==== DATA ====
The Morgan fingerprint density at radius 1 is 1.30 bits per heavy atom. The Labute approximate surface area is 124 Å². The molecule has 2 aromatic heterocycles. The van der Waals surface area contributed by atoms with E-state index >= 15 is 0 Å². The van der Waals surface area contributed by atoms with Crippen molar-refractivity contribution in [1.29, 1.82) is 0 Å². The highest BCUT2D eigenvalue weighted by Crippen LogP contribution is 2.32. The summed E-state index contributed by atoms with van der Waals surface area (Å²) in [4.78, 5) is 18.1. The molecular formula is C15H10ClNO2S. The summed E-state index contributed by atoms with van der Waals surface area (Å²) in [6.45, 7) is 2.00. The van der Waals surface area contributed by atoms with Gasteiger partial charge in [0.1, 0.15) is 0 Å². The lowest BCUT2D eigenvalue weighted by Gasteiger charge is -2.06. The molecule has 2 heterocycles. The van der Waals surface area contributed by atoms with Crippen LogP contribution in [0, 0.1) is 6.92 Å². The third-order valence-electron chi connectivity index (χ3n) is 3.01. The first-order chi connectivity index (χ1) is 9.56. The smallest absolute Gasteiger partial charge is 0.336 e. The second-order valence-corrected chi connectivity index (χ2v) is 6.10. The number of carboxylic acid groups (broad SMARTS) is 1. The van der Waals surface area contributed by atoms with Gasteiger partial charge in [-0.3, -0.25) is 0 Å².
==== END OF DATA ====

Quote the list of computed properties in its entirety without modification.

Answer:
The Morgan fingerprint density at radius 1 is 1.30 bits per heavy atom. The Labute approximate surface area is 124 Å². The molecule has 2 aromatic heterocycles. The van der Waals surface area contributed by atoms with E-state index >= 15 is 0 Å². The van der Waals surface area contributed by atoms with Crippen molar-refractivity contribution in [1.29, 1.82) is 0 Å². The highest BCUT2D eigenvalue weighted by Crippen LogP contribution is 2.32. The summed E-state index contributed by atoms with van der Waals surface area (Å²) in [4.78, 5) is 18.1. The molecular formula is C15H10ClNO2S. The summed E-state index contributed by atoms with van der Waals surface area (Å²) in [6.45, 7) is 2.00. The van der Waals surface area contributed by atoms with Gasteiger partial charge in [0.1, 0.15) is 0 Å². The lowest BCUT2D eigenvalue weighted by Gasteiger charge is -2.06. The molecule has 2 heterocycles. The van der Waals surface area contributed by atoms with Crippen LogP contribution in [0, 0.1) is 6.92 Å². The third-order valence-electron chi connectivity index (χ3n) is 3.01. The first-order chi connectivity index (χ1) is 9.56. The smallest absolute Gasteiger partial charge is 0.336 e. The second-order valence-corrected chi connectivity index (χ2v) is 6.10. The number of carboxylic acid groups (broad SMARTS) is 1. The van der Waals surface area contributed by atoms with Gasteiger partial charge in [-0.3, -0.25) is 0 Å².